My grandmother also questioned my motives for joining the priesthood. She asked me did I want to have a special status in society. Did I want to work my way up in the ranks of the Church hierarchy? Did I want to be remembered as a saint? She told me the story of Saint Francis of Assisi. He was a rich man's son that was destined to be a great soldier. He gave up his riches and lived in poverty where he lived off the food that people would give him. In other words, he was a beggar! He built a small church and got permission to start a religious order where its members had no possessions and humbly served the Lord, My grandmother thought that I could learn a lot from him. I admired him and his life. The problem was that I do not think that I was humble and strong enough to follow his example.
When I was 14, I was speaking with a religious order of religious brothers. They originated in France and were called the De La Salle Brothers. I like their work and their community spirit. This time, I was not told that I should wait until I was 18. They told me that I attend one of their schools as a border. It would be the first step in joining them. My dad questioned it, as he wondered if it was the first step to becoming a De La Salle Brother, then why should he pay the tuition to be a border? I did not even think that this could be a scheme just to get an extra border. I thought this was the first step to the religious order. I begged my parents to let me go. Dad thought it was expensive, but mom persuaded him to let me go to boarding school.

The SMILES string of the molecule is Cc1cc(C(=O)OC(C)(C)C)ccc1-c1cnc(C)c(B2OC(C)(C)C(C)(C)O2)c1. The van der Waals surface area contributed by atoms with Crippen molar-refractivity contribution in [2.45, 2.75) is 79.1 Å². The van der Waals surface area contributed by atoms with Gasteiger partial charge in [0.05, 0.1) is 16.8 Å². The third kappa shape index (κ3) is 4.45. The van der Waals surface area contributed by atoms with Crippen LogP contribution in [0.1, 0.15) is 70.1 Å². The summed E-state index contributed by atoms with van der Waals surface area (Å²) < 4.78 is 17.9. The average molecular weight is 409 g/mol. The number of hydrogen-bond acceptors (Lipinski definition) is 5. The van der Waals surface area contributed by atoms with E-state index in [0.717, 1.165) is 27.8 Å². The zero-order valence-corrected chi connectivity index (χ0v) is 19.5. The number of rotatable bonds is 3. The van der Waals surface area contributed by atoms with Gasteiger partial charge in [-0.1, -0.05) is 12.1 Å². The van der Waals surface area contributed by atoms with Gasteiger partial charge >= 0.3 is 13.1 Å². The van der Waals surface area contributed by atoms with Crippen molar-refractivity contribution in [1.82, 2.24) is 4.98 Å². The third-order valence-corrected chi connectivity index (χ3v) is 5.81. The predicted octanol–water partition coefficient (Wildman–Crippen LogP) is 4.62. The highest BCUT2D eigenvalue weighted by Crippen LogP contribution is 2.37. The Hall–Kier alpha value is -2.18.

The school was about a 3-hour drive from where we lived in a town called Waterford. It was a huge school with 1500 pupils. About 100 of these were boarders. The building was huge and old. When you entered it, there were high ceilings and a smell of polish. It looked like an old victorian boarding school that you would see on TV. This would be the place I would be for the next few years. I thought I would be recognised as an aspirant or some other title and status for someone that is taking the first step to the priesthood. This was not the case. I would be the same as any other boarder at the school. I was told that I would not get any special attention. I began to think that Dad was right. They were more interested in the tuition that he paid than me!